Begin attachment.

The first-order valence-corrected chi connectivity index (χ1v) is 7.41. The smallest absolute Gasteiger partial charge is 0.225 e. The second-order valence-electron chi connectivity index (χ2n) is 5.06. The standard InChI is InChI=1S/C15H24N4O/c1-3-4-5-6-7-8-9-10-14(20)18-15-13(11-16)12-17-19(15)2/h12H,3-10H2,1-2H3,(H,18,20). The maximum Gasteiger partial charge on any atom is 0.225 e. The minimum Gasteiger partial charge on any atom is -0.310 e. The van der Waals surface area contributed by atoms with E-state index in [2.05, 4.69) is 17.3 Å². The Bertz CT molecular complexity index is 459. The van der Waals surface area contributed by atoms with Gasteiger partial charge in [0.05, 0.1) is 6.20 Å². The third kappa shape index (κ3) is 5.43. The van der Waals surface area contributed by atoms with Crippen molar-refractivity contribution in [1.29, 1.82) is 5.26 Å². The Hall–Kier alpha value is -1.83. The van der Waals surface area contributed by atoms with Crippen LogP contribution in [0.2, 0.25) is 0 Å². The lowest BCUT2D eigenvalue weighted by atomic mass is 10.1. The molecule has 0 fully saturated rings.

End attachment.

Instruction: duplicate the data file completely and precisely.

The first-order valence-corrected chi connectivity index (χ1v) is 7.41. The smallest absolute Gasteiger partial charge is 0.225 e. The second-order valence-electron chi connectivity index (χ2n) is 5.06. The standard InChI is InChI=1S/C15H24N4O/c1-3-4-5-6-7-8-9-10-14(20)18-15-13(11-16)12-17-19(15)2/h12H,3-10H2,1-2H3,(H,18,20). The maximum Gasteiger partial charge on any atom is 0.225 e. The minimum Gasteiger partial charge on any atom is -0.310 e. The van der Waals surface area contributed by atoms with E-state index in [2.05, 4.69) is 17.3 Å². The Bertz CT molecular complexity index is 459. The van der Waals surface area contributed by atoms with Gasteiger partial charge in [0.05, 0.1) is 6.20 Å². The third kappa shape index (κ3) is 5.43. The van der Waals surface area contributed by atoms with Crippen molar-refractivity contribution in [1.29, 1.82) is 5.26 Å². The Hall–Kier alpha value is -1.83. The van der Waals surface area contributed by atoms with Crippen LogP contribution in [0.2, 0.25) is 0 Å². The lowest BCUT2D eigenvalue weighted by atomic mass is 10.1. The molecule has 0 fully saturated rings.